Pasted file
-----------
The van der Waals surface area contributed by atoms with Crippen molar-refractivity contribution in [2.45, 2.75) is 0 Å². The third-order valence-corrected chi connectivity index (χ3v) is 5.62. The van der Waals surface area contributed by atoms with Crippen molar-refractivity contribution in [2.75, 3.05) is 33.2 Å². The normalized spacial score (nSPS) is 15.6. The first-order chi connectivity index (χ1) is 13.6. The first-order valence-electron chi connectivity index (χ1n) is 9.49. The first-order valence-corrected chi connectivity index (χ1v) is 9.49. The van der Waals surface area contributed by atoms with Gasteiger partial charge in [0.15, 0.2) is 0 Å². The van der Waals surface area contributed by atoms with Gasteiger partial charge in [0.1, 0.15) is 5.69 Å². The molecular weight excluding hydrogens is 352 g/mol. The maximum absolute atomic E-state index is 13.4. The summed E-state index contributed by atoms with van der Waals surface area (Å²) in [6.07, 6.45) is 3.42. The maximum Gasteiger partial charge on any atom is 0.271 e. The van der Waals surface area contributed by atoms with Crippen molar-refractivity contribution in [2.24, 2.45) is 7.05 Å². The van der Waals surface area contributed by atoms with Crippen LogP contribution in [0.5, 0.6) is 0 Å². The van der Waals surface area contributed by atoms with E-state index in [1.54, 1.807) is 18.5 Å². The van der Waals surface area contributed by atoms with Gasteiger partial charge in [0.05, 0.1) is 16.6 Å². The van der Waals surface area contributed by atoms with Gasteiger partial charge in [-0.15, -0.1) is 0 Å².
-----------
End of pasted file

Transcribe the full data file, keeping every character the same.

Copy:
The van der Waals surface area contributed by atoms with Crippen molar-refractivity contribution in [2.45, 2.75) is 0 Å². The third-order valence-corrected chi connectivity index (χ3v) is 5.62. The van der Waals surface area contributed by atoms with Crippen molar-refractivity contribution in [2.75, 3.05) is 33.2 Å². The normalized spacial score (nSPS) is 15.6. The first-order chi connectivity index (χ1) is 13.6. The first-order valence-electron chi connectivity index (χ1n) is 9.49. The first-order valence-corrected chi connectivity index (χ1v) is 9.49. The van der Waals surface area contributed by atoms with Gasteiger partial charge in [0.15, 0.2) is 0 Å². The van der Waals surface area contributed by atoms with Gasteiger partial charge in [0.1, 0.15) is 5.69 Å². The molecular weight excluding hydrogens is 352 g/mol. The maximum absolute atomic E-state index is 13.4. The summed E-state index contributed by atoms with van der Waals surface area (Å²) in [6.07, 6.45) is 3.42. The maximum Gasteiger partial charge on any atom is 0.271 e. The van der Waals surface area contributed by atoms with Crippen molar-refractivity contribution in [2.24, 2.45) is 7.05 Å². The van der Waals surface area contributed by atoms with Crippen LogP contribution in [0.5, 0.6) is 0 Å². The van der Waals surface area contributed by atoms with E-state index in [1.54, 1.807) is 18.5 Å². The van der Waals surface area contributed by atoms with Gasteiger partial charge in [0.05, 0.1) is 16.6 Å². The van der Waals surface area contributed by atoms with Gasteiger partial charge in [-0.15, -0.1) is 0 Å².